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On my recent road trip, I visited one of my local libraries and borrowed 5 books on tape. We listened to 3 of them. I’m a big fan of Craig Johnson, the author of a series of mysteries taking place in Wyoming, and a TV series on Netflix called Longmire. This book, A Serpent’s Tooth: A Longmire Mystery was really complex. Hard to explain, but it’s about graft and greed and oil. Worth reading, for sure. Also read Stone Kiss by Faye Kellerman, another complex mystery about Lt Decker, an LA cop who journeys to NYC to help out his family when a murder occurs. Lots of violence in this one.  Not particularly a fav book, I’d venture. Then read Leaving Time: A Novel by Jodi Picoult. I’ve read most of her books – always very riveting. In this book, you’ll learn a whole lot about elephants since the protagonist in it is a young girl whose mother disappeared when she was quite young. Her parents ran an elephant sanctuary in New Hampshire. In the ensuing years, Jenna has tried to find clues as to her mother’s whereabouts because she just cannot believe her mother would have up and abandoned her. There are a whole cast of characters (her mother, her father, employees at the sanctuary, a cop or two, and a psychic). All play fairly prominent roles. Fascinating book – I really liked it, almost as much for the education about the behavior of elephants as about the mystery. A great read.

Also on the trip, I read a book (on Kindle) for one of my book clubs, The Swans of Fifth Avenue: A Novel by Melanie Benjamin. It’s about the relationship between Truman Capote and his “swans,” a group of aging high society ladies, and specifically Beth Paley. I don’t know whether to recommend this book or not. Truman Capote was not a nice man, although the whole novel (vs. non-fiction, which this is not) is conjured from speculation about the years Truman was kind of adopted by the group of women. He cared about all of them (most were married/divorced, wealthy women) but in the end he betrays them all by writing a novella about their secrets, their marriages, their affairs (theirs or their spouses, information they’d all shared with him, thinking he could be trusted with their innermost secrets). It was scandalous, and yes, all that part is true. I finished the book, but almost felt like I’d read a “dirty book.” There is no graphic detail in this book – it’s just what Capote did to destroy these women, supposedly his dear, darling “swans.” He was the villain in the book, and in his old age . . . well, I won’t spoil the story if you’re interested in reading it.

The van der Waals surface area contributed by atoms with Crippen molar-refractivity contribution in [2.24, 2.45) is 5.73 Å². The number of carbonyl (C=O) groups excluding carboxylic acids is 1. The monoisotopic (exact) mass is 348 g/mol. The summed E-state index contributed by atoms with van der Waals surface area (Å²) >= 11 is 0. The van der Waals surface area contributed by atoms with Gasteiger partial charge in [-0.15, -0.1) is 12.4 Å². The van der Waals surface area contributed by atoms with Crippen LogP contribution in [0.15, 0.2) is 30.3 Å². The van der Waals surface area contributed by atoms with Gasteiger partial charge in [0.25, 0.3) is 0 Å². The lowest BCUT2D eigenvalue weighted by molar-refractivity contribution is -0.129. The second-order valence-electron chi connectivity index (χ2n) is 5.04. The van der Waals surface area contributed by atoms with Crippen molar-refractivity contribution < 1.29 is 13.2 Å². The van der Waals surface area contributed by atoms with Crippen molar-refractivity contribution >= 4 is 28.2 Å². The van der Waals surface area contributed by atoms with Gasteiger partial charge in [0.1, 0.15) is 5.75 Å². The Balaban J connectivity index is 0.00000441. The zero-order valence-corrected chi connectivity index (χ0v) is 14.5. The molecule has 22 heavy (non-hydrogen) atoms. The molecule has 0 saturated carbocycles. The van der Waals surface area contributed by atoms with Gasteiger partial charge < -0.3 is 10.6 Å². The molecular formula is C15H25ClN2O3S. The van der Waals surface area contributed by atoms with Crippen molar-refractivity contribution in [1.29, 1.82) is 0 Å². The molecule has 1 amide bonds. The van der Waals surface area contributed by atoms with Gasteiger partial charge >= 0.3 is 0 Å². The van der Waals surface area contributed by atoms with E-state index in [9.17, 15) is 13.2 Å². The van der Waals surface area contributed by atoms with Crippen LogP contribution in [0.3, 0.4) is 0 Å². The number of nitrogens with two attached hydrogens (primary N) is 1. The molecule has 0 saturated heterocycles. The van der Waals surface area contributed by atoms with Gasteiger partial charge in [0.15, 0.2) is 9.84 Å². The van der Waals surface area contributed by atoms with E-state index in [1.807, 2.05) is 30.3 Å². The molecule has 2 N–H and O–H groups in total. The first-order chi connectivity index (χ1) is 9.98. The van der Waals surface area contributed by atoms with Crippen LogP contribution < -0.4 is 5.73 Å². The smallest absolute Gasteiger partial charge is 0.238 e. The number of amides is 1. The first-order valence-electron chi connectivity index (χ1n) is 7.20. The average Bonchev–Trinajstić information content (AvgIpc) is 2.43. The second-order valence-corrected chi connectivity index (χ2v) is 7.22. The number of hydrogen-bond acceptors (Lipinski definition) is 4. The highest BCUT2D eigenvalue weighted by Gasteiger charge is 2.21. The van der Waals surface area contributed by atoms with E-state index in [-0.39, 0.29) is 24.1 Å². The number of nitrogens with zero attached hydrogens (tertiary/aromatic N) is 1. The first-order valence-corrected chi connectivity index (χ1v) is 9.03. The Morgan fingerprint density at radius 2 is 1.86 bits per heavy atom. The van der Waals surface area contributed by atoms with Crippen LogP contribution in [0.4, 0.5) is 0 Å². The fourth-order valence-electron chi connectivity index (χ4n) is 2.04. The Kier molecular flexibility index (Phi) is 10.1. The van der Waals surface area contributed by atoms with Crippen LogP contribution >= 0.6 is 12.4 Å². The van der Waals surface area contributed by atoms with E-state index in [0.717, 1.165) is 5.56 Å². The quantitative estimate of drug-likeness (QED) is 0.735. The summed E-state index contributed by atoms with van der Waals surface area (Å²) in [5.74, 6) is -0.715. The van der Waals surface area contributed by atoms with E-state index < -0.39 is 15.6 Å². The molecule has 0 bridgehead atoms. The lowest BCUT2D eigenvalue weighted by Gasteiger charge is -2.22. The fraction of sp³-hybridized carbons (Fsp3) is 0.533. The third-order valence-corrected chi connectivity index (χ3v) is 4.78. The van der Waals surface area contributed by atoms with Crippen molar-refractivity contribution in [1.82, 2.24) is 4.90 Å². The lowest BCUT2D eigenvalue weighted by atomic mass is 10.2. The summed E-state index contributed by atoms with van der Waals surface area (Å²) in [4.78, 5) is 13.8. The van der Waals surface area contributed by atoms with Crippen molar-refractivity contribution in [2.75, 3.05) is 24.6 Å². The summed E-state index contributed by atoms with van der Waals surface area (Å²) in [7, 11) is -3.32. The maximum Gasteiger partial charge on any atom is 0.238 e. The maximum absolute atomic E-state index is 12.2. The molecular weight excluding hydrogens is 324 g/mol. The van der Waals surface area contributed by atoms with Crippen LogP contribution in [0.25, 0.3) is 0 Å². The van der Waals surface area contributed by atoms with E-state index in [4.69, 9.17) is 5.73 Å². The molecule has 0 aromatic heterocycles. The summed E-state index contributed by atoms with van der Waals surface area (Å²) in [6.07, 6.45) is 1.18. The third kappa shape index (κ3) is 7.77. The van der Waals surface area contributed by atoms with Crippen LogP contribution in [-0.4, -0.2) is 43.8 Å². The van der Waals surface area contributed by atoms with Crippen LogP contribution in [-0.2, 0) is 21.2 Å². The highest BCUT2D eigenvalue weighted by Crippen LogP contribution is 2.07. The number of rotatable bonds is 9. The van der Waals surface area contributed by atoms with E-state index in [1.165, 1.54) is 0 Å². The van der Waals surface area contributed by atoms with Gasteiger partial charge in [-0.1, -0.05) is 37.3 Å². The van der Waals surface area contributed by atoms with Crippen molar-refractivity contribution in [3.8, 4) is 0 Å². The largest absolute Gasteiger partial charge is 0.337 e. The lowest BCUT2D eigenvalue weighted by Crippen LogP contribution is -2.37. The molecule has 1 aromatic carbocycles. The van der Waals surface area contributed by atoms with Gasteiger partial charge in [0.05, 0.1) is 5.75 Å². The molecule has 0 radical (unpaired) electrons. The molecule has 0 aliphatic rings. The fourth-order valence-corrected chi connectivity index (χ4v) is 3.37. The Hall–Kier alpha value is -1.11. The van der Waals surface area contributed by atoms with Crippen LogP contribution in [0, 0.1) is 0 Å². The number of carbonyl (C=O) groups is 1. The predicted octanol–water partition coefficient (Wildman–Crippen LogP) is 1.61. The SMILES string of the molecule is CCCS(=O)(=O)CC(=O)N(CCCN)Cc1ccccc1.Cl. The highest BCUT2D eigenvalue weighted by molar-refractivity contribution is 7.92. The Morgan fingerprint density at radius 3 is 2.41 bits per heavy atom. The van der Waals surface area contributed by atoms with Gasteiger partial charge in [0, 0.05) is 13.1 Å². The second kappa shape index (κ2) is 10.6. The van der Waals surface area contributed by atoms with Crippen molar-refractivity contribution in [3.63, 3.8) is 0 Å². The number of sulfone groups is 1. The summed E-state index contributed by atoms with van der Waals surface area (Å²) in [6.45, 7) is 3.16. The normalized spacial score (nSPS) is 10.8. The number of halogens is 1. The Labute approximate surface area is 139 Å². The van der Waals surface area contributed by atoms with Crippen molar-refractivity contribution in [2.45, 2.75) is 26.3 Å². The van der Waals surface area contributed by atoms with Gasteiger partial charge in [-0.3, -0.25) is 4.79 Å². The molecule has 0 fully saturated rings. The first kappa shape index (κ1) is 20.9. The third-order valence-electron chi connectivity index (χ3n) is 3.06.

I’ve written up an entire blog post about this book. (It hasn’t been posted yet, but will soon.) It may be one of the best books I’ve read in a long, long time. It’s a memoir by Pat Conroy (an author I’ve long admired). He died a year or so ago – sad, that. In order to get the most out of My Reading Life, I recommend you BUY THE HARDBACK. I can’t say enough good things about this book. It’s an autobiography of sorts, but not really. He never wrote one, I don’t think, and I doubt he would ever have written one as he likely didn’t believe anyone would want to read about his (sad) life. In this memoir, he chronicles the books (and the people who recommended them) that influenced his life. Starting at his mother’s knees and continuing through influential teachers and mentors and friends. One of my book clubs read it, and I devoured it, cover to cover, with little plastic flags inserted all the way through to re-read some of the prose. Pat Conroy was a fabulous writer – he studied words from a young age and used them widely and wisely throughout his writing, but better than most authors would. He adored his mother, and hated (with venom) his aviator military father who physically abused everyone in the family, including his mother. They all took it like stoic Buddhas. I’m going to have to read Thomas Wolfe’s Look Homeward, Angel because of reading this book. I’ve never read it. Conroy says that book’s first page is the best first page of any book he ever read in his life. Wow. And maybe my book group is going to re-read Tolstoy’s War and Peace (Vintage Classics) too because of the chapter on that book. We might have to assign that to a 2-month or longer read. If you have friends or family who are avid readers, this would make a great gift, this book, My Reading Life. If YOU are a reader, it needs to be on your bookshelf, but in hardback, so you can go back to it and re-read his stories. It’s a series of essays, each one about a sub-section of his life. A must-have and a must-read.